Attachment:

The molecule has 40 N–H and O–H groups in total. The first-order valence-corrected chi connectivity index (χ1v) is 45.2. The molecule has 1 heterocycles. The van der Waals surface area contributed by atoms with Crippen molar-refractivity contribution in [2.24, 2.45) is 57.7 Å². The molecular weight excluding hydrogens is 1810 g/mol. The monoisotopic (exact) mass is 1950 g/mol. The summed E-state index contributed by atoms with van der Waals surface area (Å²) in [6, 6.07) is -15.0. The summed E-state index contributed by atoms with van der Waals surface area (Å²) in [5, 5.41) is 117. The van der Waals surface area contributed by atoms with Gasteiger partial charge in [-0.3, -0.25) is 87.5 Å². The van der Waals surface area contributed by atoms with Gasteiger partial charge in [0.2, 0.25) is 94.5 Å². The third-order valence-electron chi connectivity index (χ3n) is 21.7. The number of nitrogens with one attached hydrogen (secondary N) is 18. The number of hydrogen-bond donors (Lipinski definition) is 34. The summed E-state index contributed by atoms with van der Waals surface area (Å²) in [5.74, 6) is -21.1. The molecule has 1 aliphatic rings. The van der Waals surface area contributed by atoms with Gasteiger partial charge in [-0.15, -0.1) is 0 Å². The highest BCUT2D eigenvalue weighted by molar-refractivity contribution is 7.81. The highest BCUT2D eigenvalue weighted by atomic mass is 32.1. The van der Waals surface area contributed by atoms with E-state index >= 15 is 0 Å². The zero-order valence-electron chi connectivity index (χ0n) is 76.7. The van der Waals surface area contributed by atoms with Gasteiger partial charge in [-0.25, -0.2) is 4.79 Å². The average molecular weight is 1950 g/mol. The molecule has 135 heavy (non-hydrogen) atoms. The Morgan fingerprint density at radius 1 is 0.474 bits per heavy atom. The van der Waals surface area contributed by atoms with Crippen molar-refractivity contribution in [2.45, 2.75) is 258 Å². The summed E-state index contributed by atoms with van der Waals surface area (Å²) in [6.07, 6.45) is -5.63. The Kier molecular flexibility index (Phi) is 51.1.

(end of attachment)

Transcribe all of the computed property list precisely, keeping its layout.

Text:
The molecule has 40 N–H and O–H groups in total. The first-order valence-corrected chi connectivity index (χ1v) is 45.2. The molecule has 1 heterocycles. The van der Waals surface area contributed by atoms with Crippen molar-refractivity contribution in [2.24, 2.45) is 57.7 Å². The molecular weight excluding hydrogens is 1810 g/mol. The monoisotopic (exact) mass is 1950 g/mol. The summed E-state index contributed by atoms with van der Waals surface area (Å²) in [6, 6.07) is -15.0. The summed E-state index contributed by atoms with van der Waals surface area (Å²) in [5, 5.41) is 117. The van der Waals surface area contributed by atoms with Gasteiger partial charge in [-0.3, -0.25) is 87.5 Å². The van der Waals surface area contributed by atoms with Gasteiger partial charge in [0.2, 0.25) is 94.5 Å². The third-order valence-electron chi connectivity index (χ3n) is 21.7. The number of nitrogens with one attached hydrogen (secondary N) is 18. The number of hydrogen-bond donors (Lipinski definition) is 34. The summed E-state index contributed by atoms with van der Waals surface area (Å²) in [5.74, 6) is -21.1. The molecule has 1 aliphatic rings. The van der Waals surface area contributed by atoms with Gasteiger partial charge in [-0.15, -0.1) is 0 Å². The highest BCUT2D eigenvalue weighted by molar-refractivity contribution is 7.81. The highest BCUT2D eigenvalue weighted by atomic mass is 32.1. The van der Waals surface area contributed by atoms with E-state index >= 15 is 0 Å². The zero-order valence-electron chi connectivity index (χ0n) is 76.7. The van der Waals surface area contributed by atoms with Gasteiger partial charge in [-0.25, -0.2) is 4.79 Å². The average molecular weight is 1950 g/mol. The molecule has 135 heavy (non-hydrogen) atoms. The Morgan fingerprint density at radius 1 is 0.474 bits per heavy atom. The van der Waals surface area contributed by atoms with Crippen molar-refractivity contribution in [2.45, 2.75) is 258 Å². The summed E-state index contributed by atoms with van der Waals surface area (Å²) in [6.07, 6.45) is -5.63. The Kier molecular flexibility index (Phi) is 51.1.